Steps to Becoming an Accountant in Oklahoma
The Oklahoma Accountancy Board, responsible for licensing CPAs in the state, has a two-tier system in place that requires CPA candidates to become certified as a prerequisite to being licensed with a permit to practice. Once applicants complete 150 semester hours of college credit of education as part of their and earn at least a bachelor’s degree programs, they may sit for the Uniform CPA Exam. Upon passing the exam, a certificate is awarded to the applicant in what is considered the first tier of the licensing process. As the second tier, and final step in the licensing process, CPA candidates must then fulfill the state’s requirement of one year of public accounting experience before a permit to practice is issued. With bachelor’s programs only including about 120 semester hours of college credit, online master’s degrees provide the perfect way to earn the full 150 semester hours required for a CPA license in Oklahoma.
Find out more about CPA requirements in our step-by-step guide on how to become a CPA in Oklahoma.
Career Possibilities for Accountants in Oklahoma
CPAs in Oklahoma establish independent practices, join local or regional firms, or work for the “Big Four” international CPA firms, Ernst and Young or KPMG, both of which have offices in Oklahoma City and Tulsa. Accounting professionals are also found in private industry, working in many different capacities and for many different businesses as auditors, controllers, budget analysts, cost and capital accountants, and as management accountants. The world’s third largest international oilfield services company, Baker Hughes, has an Oklahoma City office and is recognized as one of the leading local private corporate employers of accountants.
Accountants specializing in the unique area of fund accountancy, where taxpayer and donated money must be allocated prudently, work for nonprofits like Feed the Children, which has an Oklahoma City location. Fund accounting specialists also work within local government administrations like the Grand River Dam Authority in Vinita, or Federal agencies like the Federal Aviation Administration in Oklahoma City.
The Bartlesville office of international energy corporation, ConocoPhillips, employs CPAs that work as litigation consultants, analyzing financial data and serving as liaisons to attorneys during business acquisitions and claims proceedings.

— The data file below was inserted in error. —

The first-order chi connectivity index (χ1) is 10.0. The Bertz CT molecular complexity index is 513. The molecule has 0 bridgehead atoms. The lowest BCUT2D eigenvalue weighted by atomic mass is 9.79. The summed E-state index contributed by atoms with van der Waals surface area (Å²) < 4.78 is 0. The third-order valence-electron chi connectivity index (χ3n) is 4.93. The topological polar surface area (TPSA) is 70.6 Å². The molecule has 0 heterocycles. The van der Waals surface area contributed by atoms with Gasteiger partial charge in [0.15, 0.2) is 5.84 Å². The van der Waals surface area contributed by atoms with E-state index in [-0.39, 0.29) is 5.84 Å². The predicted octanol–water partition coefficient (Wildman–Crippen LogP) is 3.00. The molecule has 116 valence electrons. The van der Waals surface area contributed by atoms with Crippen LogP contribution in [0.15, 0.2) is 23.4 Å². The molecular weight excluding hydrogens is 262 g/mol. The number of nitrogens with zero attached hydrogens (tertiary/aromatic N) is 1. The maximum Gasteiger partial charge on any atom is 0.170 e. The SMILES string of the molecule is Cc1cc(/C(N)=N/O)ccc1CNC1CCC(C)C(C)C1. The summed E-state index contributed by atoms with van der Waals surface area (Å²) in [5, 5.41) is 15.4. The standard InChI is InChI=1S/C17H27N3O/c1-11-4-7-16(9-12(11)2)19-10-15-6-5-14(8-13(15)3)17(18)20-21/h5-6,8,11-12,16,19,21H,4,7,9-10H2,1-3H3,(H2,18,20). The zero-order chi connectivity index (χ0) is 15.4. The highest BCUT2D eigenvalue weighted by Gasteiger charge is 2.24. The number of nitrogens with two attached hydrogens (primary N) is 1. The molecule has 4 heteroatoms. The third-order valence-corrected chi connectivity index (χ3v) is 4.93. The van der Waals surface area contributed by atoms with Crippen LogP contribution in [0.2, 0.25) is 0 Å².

Fortune 500 engineering company, Science Applications International Corporation (SAIC), has branch offices that employ accountants throughout Oklahoma in cities including Midwest City, Cushing, Fort Sill, Lawton, and Oklahoma City.
Job Growth and Salary Expectations for Accountants in Oklahoma
Oklahoma’s job growth for accountants and auditors is projected to hit 11.6 percent between 2016 and 2026, faster than the national average, according to the Oklahoma Employment Security Commission. That along with normal changes in the workforce amounts to some 1,670 job openings annually, mostly in the Tulsa and Oklahoma City areas, but with strong prospects in the southeastern part of the state as well.
Those accountants make pretty good money, too, according to the Bureau of Labor Statistics. The average Oklahoma accountant makes just over $73,000 annually, with those in the top ten percent pulling in $111,050 on average. In fact, the Northeast Oklahoma nonmetropolitan area is the fifth highest paying rural region in the country.
Salaries for Accountants in Different Specialized Roles
Averages for a broad classification of professionals in all kinds of different roles can leave a lot out when talking about the accounting field, however. Various industries and specializations can drive their own pay scales in the field, while experience and credentials can also have a major impact on salaries. So can the size of the firm doing the hiring.
For more data about those numbers, the 2019 Robert Half Accounting and Finance Salary Guide is a go-to resource for accountants of all stripes. In Oklahoma City, the largest accounting market in the state, this is what it shows for starting salaries in the following roles. Each covers salaries from the 25th to the 95th percentile, typically reflecting differences in qualifications, firm size, or the industry involved.